Patient 3 is a 42-year-old Filipino male with a greater than 10-year history of gout with significant tophus burden on his hands, elbows, knees, and feet. His comorbidities include diabetes mellitus type 2, hypertension, and hyperlipidemia. Despite treatment with allopurinol and febuxostat, he continued to have high levels of sUA and frequent gout attacks.

Prior to pegloticase treatment, Patient 3 had an sUA of 7.9 mg/dl. He was started on oral methotrexate 15 mg on the day of his first infusion and was given premedication consisting of intravenous methylprednisolone 125 mg, IV push diphenhydramine 25 mg, and oral acetaminophen 1000 mg. Patient 3 achieved an sUA of <1.5 mg/dl after his first infusion and maintained this level for the remainder of his treatment course.

The patient’s methylprednisolone was decreased to 62.5 mg on his 6th infusion. He was maintained on this dosage until his 16th infusion, when the steroid was discontinued. He did not experience any infusion reactions during his remaining 5 infusions (Figure 3).

clinical-rheumatology-pegloticase-treatment

Figure 3: sUA levels in Patient 3 throughout the course of pegloticase treatment.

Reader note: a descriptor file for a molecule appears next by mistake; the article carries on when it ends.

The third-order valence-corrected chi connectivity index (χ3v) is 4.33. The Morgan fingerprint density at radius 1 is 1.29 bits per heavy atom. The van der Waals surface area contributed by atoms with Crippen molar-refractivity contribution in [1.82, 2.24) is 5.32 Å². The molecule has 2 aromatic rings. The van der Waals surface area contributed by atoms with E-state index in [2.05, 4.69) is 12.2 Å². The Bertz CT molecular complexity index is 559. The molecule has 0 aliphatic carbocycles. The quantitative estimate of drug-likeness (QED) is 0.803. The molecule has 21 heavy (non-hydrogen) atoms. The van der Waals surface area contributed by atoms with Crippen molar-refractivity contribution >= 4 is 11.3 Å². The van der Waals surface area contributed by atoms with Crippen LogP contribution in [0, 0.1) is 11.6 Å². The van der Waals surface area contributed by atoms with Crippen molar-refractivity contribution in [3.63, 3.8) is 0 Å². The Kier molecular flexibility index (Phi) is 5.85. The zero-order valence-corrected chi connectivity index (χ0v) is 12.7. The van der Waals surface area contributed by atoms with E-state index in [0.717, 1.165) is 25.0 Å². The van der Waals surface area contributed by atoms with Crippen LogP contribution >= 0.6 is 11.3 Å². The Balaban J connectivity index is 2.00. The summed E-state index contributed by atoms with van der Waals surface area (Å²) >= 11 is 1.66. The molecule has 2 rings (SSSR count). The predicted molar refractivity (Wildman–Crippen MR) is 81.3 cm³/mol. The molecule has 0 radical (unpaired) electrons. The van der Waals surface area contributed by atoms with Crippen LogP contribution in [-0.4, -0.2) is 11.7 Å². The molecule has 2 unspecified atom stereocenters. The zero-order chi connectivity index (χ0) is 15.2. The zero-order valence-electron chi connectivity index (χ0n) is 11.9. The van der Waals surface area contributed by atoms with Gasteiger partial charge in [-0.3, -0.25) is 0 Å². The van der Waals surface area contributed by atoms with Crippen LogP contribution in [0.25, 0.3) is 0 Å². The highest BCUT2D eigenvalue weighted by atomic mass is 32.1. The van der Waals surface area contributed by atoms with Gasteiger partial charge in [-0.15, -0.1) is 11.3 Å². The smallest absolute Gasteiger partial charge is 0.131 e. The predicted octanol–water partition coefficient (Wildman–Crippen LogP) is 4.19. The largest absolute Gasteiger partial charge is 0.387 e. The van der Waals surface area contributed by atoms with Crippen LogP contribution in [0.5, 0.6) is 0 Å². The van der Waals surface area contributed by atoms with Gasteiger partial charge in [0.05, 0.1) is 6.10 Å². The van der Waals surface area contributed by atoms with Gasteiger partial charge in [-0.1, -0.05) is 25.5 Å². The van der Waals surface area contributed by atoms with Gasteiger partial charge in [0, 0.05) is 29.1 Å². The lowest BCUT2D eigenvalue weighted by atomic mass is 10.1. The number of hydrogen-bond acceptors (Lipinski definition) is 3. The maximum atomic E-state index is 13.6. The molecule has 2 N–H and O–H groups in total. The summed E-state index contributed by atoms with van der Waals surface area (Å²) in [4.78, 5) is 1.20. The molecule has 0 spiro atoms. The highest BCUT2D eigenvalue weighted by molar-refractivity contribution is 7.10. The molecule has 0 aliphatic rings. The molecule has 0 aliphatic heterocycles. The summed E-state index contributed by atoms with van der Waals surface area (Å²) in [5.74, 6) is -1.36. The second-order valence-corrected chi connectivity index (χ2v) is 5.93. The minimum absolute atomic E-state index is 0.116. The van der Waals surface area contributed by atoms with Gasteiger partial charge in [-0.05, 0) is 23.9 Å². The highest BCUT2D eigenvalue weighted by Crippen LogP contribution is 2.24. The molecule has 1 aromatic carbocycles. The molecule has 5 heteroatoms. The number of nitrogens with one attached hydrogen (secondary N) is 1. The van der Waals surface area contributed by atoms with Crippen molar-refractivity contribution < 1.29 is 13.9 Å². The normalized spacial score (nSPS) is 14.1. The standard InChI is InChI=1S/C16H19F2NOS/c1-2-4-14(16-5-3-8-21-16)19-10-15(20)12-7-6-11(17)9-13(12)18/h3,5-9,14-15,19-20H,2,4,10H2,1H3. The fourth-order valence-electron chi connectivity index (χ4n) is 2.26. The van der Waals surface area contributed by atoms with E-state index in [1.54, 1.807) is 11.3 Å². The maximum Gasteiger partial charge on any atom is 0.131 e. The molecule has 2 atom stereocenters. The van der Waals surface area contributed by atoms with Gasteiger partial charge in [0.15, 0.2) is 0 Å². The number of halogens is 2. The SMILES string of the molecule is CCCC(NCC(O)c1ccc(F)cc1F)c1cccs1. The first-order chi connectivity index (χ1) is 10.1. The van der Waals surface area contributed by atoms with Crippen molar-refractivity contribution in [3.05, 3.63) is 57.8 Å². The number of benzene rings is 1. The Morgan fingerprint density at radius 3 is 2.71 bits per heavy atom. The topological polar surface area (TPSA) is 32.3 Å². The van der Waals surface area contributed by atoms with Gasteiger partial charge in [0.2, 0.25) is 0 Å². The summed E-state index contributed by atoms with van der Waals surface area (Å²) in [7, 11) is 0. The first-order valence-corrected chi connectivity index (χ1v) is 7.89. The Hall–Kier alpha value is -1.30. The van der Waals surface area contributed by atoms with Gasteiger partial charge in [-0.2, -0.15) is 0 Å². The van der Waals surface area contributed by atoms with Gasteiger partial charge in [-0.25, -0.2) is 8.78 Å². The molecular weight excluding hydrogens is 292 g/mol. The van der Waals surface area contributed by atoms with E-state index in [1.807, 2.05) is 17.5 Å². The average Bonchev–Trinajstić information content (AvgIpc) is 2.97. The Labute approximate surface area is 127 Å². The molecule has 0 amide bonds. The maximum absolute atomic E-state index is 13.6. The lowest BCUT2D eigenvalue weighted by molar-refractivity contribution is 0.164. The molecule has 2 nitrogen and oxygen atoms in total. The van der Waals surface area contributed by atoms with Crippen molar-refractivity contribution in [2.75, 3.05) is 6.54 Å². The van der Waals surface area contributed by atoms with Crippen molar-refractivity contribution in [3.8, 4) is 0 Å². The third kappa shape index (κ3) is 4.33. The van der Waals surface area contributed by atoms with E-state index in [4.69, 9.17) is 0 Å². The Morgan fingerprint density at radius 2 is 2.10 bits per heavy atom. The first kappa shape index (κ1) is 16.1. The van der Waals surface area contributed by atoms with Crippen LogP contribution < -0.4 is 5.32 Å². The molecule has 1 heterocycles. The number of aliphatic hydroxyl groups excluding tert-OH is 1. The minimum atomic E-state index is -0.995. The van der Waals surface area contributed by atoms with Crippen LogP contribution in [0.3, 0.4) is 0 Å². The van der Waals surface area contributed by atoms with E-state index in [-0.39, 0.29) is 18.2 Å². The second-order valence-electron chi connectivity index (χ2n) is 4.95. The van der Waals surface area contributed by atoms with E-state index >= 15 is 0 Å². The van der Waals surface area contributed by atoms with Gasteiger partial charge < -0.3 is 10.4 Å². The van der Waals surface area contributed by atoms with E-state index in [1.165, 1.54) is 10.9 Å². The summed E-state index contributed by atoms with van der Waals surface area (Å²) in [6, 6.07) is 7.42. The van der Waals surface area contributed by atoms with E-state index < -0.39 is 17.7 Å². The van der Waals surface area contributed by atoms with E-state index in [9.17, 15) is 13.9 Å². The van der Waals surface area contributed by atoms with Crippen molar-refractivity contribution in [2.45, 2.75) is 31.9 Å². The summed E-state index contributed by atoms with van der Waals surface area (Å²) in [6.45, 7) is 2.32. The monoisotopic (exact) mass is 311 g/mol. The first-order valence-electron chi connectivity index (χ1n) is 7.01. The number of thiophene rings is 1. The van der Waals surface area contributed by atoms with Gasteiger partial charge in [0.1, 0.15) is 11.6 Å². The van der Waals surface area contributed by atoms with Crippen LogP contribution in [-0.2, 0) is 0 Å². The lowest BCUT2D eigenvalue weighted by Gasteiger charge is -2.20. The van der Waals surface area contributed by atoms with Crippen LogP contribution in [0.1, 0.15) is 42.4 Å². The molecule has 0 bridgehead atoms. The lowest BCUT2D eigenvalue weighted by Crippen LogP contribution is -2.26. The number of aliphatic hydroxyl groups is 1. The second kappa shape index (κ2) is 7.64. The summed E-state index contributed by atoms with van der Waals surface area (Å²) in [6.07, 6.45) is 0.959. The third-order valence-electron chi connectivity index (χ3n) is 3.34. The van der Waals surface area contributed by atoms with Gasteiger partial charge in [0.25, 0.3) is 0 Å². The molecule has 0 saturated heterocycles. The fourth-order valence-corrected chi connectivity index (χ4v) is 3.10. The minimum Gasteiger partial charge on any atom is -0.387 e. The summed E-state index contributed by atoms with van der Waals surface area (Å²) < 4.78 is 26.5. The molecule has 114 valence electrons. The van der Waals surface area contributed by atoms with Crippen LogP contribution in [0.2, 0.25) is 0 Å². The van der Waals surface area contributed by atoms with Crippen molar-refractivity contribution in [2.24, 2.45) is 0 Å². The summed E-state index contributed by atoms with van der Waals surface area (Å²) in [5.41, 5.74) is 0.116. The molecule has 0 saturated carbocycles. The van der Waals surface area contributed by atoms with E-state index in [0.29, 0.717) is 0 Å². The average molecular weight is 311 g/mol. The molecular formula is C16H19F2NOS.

Patient 4

Patient 4 is a 48-year-old Caucasian male with a 25-year history of gout. His comorbidities include hypertension and hyperlipidemia. Despite treatment with allopurinol and febuxostat, he continued to have high sUA levels and recurrent gout attacks.

Prior to pegloticase treatment, Patient 4 had an sUA of 12.3 mg/dl. He was started on oral methotrexate on the day of his first infusion and given premedication consisting of intravenous methylprednisolone 125 mg, IV push diphenhydramine 25 mg, and oral acetaminophen 1000 mg. Patient 4 achieved an sUA of <0.2 mg/dl after his first infusion and maintained this level for the remainder of his treatment course.

The patient’s methylprednisolone was decreased to 62.5 mg on his 13th infusion. He never experienced an infusion reaction (Figure 4).